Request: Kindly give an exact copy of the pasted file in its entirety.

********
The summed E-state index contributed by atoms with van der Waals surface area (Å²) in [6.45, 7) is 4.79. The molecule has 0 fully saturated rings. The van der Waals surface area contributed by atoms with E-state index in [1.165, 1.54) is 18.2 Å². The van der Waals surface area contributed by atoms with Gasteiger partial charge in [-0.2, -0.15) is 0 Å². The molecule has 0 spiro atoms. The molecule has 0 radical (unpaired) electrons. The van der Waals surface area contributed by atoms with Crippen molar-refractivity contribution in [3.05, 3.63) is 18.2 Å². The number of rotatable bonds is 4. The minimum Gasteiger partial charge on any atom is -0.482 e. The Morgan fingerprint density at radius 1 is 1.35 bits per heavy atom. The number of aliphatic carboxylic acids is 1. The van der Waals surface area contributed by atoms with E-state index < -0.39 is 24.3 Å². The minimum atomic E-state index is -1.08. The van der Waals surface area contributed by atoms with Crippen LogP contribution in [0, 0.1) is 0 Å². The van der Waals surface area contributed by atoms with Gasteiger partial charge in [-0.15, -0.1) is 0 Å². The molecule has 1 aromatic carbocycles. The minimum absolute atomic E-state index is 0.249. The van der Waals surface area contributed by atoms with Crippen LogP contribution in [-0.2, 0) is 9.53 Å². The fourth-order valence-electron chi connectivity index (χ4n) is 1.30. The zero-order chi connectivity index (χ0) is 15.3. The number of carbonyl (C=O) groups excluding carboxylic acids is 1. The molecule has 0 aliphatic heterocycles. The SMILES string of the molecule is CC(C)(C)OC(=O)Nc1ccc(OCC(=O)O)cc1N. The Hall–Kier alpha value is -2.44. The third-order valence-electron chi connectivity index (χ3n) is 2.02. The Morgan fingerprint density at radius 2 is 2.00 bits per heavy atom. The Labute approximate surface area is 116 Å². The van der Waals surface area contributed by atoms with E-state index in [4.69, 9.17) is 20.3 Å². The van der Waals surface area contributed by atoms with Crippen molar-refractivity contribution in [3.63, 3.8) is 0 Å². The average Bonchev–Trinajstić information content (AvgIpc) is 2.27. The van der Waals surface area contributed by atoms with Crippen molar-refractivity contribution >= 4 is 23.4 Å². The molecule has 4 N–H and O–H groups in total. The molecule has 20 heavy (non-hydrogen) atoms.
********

The summed E-state index contributed by atoms with van der Waals surface area (Å²) in [6.45, 7) is 4.79. The molecule has 0 fully saturated rings. The van der Waals surface area contributed by atoms with E-state index in [1.165, 1.54) is 18.2 Å². The van der Waals surface area contributed by atoms with Gasteiger partial charge in [-0.2, -0.15) is 0 Å². The molecule has 0 spiro atoms. The molecule has 0 radical (unpaired) electrons. The van der Waals surface area contributed by atoms with Crippen molar-refractivity contribution in [3.05, 3.63) is 18.2 Å². The number of rotatable bonds is 4. The minimum Gasteiger partial charge on any atom is -0.482 e. The Morgan fingerprint density at radius 1 is 1.35 bits per heavy atom. The number of aliphatic carboxylic acids is 1. The van der Waals surface area contributed by atoms with E-state index < -0.39 is 24.3 Å². The minimum atomic E-state index is -1.08. The van der Waals surface area contributed by atoms with Crippen LogP contribution in [0, 0.1) is 0 Å². The van der Waals surface area contributed by atoms with Gasteiger partial charge in [-0.15, -0.1) is 0 Å². The molecule has 1 aromatic carbocycles. The minimum absolute atomic E-state index is 0.249. The van der Waals surface area contributed by atoms with Crippen LogP contribution in [-0.2, 0) is 9.53 Å². The fourth-order valence-electron chi connectivity index (χ4n) is 1.30. The zero-order chi connectivity index (χ0) is 15.3. The number of carbonyl (C=O) groups excluding carboxylic acids is 1. The molecule has 0 aliphatic heterocycles. The SMILES string of the molecule is CC(C)(C)OC(=O)Nc1ccc(OCC(=O)O)cc1N. The Hall–Kier alpha value is -2.44. The third-order valence-electron chi connectivity index (χ3n) is 2.02. The Morgan fingerprint density at radius 2 is 2.00 bits per heavy atom. The Labute approximate surface area is 116 Å². The van der Waals surface area contributed by atoms with E-state index in [4.69, 9.17) is 20.3 Å². The van der Waals surface area contributed by atoms with Crippen molar-refractivity contribution in [3.63, 3.8) is 0 Å². The average Bonchev–Trinajstić information content (AvgIpc) is 2.27. The van der Waals surface area contributed by atoms with Crippen molar-refractivity contribution >= 4 is 23.4 Å². The molecule has 4 N–H and O–H groups in total. The molecule has 20 heavy (non-hydrogen) atoms.